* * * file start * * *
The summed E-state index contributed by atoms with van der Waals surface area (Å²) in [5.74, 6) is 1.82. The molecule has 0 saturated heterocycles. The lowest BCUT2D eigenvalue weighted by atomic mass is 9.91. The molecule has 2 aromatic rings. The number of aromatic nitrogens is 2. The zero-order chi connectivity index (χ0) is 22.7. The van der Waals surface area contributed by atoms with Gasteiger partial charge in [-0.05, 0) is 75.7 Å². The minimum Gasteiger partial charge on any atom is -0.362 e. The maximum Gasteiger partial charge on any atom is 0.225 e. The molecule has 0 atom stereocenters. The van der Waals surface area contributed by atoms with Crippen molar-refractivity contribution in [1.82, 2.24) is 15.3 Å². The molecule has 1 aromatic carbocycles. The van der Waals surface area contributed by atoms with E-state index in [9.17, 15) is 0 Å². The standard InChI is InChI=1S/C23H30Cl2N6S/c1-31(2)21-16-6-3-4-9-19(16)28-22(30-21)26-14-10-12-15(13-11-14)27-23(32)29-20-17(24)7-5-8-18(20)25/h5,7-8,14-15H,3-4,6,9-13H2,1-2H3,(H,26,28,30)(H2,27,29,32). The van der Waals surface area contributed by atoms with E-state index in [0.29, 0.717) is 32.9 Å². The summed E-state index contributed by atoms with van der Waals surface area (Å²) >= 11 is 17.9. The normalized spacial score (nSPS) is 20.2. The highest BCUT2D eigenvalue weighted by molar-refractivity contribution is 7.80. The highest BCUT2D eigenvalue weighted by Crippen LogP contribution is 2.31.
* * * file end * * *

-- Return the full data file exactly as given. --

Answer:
The summed E-state index contributed by atoms with van der Waals surface area (Å²) in [5.74, 6) is 1.82. The molecule has 0 saturated heterocycles. The lowest BCUT2D eigenvalue weighted by atomic mass is 9.91. The molecule has 2 aromatic rings. The number of aromatic nitrogens is 2. The zero-order chi connectivity index (χ0) is 22.7. The van der Waals surface area contributed by atoms with Gasteiger partial charge in [-0.05, 0) is 75.7 Å². The minimum Gasteiger partial charge on any atom is -0.362 e. The maximum Gasteiger partial charge on any atom is 0.225 e. The molecule has 0 atom stereocenters. The van der Waals surface area contributed by atoms with Crippen molar-refractivity contribution in [1.82, 2.24) is 15.3 Å². The molecule has 1 aromatic carbocycles. The van der Waals surface area contributed by atoms with E-state index in [9.17, 15) is 0 Å². The standard InChI is InChI=1S/C23H30Cl2N6S/c1-31(2)21-16-6-3-4-9-19(16)28-22(30-21)26-14-10-12-15(13-11-14)27-23(32)29-20-17(24)7-5-8-18(20)25/h5,7-8,14-15H,3-4,6,9-13H2,1-2H3,(H,26,28,30)(H2,27,29,32). The van der Waals surface area contributed by atoms with E-state index in [0.29, 0.717) is 32.9 Å². The summed E-state index contributed by atoms with van der Waals surface area (Å²) >= 11 is 17.9. The normalized spacial score (nSPS) is 20.2. The highest BCUT2D eigenvalue weighted by molar-refractivity contribution is 7.80. The highest BCUT2D eigenvalue weighted by Crippen LogP contribution is 2.31.